Paramilitary forces and police during an attack on the Chinese embassy. (Reuters)
At least two policemen were killed when unidentified gunmen stormed the Chinese consulate in the Pakistani port city of Karachi today, officials said. Up to four gunmen tried to enter the consulate but were intercepted by security guards at a checkpoint, senior local police official Javaid Alam Odho told news agency AFP.
An exchange of fire resulted "killing two of our constables and critically wounding another", he said.
He added that the group "ran away" but did not confirm if the attack was over, saying the area had been cordoned off and security forces were conducting a clearing operation.
Here are the highlights on Chinese Consulate Attack:
Pakistan Prime Minister Imran Khan says both the attacks (on the Chinese consulate and in Pakistan's northwest) are part of a planned campaign to create unrest in the country by those who do not want Pakistan to prosper.
"Let there be no doubt in anyone's mind that we will crush the terrorists, whatever it takes," the PM tweets.
India has condemned the attack on the Chinese consulate, saying there is no justification for such violence.
"The perpetrators of this heinous attack should be brought to justice expeditiously," the Indian Foreign Ministry said in a statement.
China has said it "strongly condemns" Pakistan consulate attack.
"China strongly condemns any violent attacks against diplomatic agencies and requests that Pakistan takes practical measures to ensure the safety of Chinese citizens and institutions in the country," Chinese foreign ministry spokesman Geng Shuang says.
All staff working in China's consulate in the Pakistani city of Karachi are safe, China's foreign ministry says.
The attackers did not enter the consulate compound, ministry spokesman Geng Shuang told a daily news briefing.
Pakistani Prime Minister Imran Khan has ordered an inquiry into the attack.
"The Prime Minister has ordered a complete inquiry into the incident and has desired that elements behind this incident must be unearthed," PM Khan's office says in a statement, adding that the attack is part of a conspiracy aimed at undermining economic and strategic cooperation between the two nations.
"Such incidents will never be able to undermine Pak-China relationship," the statement adds.
All 21 Chinese staff in the country's consulate are safe after an attack by suicide bombers and have been moved to a safer location, Pakistani Foreign Minister Shah Mahmood Qureshi says.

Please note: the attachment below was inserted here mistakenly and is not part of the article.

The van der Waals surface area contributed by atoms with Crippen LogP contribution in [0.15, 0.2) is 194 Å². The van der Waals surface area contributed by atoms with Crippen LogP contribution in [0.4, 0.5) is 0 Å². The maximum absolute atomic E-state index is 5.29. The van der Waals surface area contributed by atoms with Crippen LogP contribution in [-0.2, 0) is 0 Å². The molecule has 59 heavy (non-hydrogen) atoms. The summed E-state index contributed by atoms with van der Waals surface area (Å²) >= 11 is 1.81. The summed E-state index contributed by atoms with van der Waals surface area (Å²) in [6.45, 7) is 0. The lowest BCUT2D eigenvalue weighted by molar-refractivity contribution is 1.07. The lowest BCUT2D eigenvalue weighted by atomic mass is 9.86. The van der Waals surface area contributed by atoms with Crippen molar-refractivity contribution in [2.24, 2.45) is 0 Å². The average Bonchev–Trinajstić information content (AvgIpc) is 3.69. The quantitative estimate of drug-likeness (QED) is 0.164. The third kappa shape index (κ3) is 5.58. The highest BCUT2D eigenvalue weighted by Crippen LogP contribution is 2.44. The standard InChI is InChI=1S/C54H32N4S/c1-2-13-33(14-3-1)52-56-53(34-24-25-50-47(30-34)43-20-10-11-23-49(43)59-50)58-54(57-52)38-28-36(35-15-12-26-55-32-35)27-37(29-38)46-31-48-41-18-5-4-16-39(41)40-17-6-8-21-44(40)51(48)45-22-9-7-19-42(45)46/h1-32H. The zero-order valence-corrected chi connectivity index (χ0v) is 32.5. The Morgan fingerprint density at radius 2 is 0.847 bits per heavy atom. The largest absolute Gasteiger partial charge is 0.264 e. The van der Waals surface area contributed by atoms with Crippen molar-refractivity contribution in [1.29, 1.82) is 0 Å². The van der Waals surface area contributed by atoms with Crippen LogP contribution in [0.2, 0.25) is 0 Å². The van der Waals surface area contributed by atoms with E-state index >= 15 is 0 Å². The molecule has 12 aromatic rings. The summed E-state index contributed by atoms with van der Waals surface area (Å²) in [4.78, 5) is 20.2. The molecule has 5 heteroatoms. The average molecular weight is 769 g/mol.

"The attackers couldn't hurt any of them, nor they could take hostage any of them," he adds.
"There were three attackers and all three have been killed ... They could not even get in the compound. They tried to get into the visa section," police chief Amir Shaikh said, according to news agency Reuters.
China, one of Pakistan's closest allies, has poured billions into the South Asian country in recent years as part of a massive infrastructure project that seeks to connect its western province Xinjiang with the Arabian Sea port of Gwadar.
The project, the China-Pakistan Economic Corridor, is one of the largest projects in Beijing's "One Belt One Road" initiative, comprising a network of roads and sea routes involving 65 countries.
"There were three suicide attackers," Jiand Baloch of the Balochistan Liberation Army (BLA), which also describes itself as the Baloch Liberation Army, told Reuters.
The group has claimed responsibility for the attack.
"They stormed the Chinese embassy in Karachi. China is exploiting our resources," he said.
Police and Rangers are on the scene, the police said.
Pictures posted to social media purportedly of the attack showed smoke rising from the area.
The attack has been claimed by a separatist militant group from Pakistan's southwestern province of Balochistan, which is at the centre of a major Chinese investment project in the country.
"We have carried out this attack and our action is continuing," the spokesman for the Balochistan Liberation Army (BLA), Geand Baloch, told AFP by telephone from an undisclosed location.
The BLA is just one of the militant groups operating in Balochistan, Pakistan's largest and poorest province, which is rife with ethnic, sectarian and separatist insurgencies.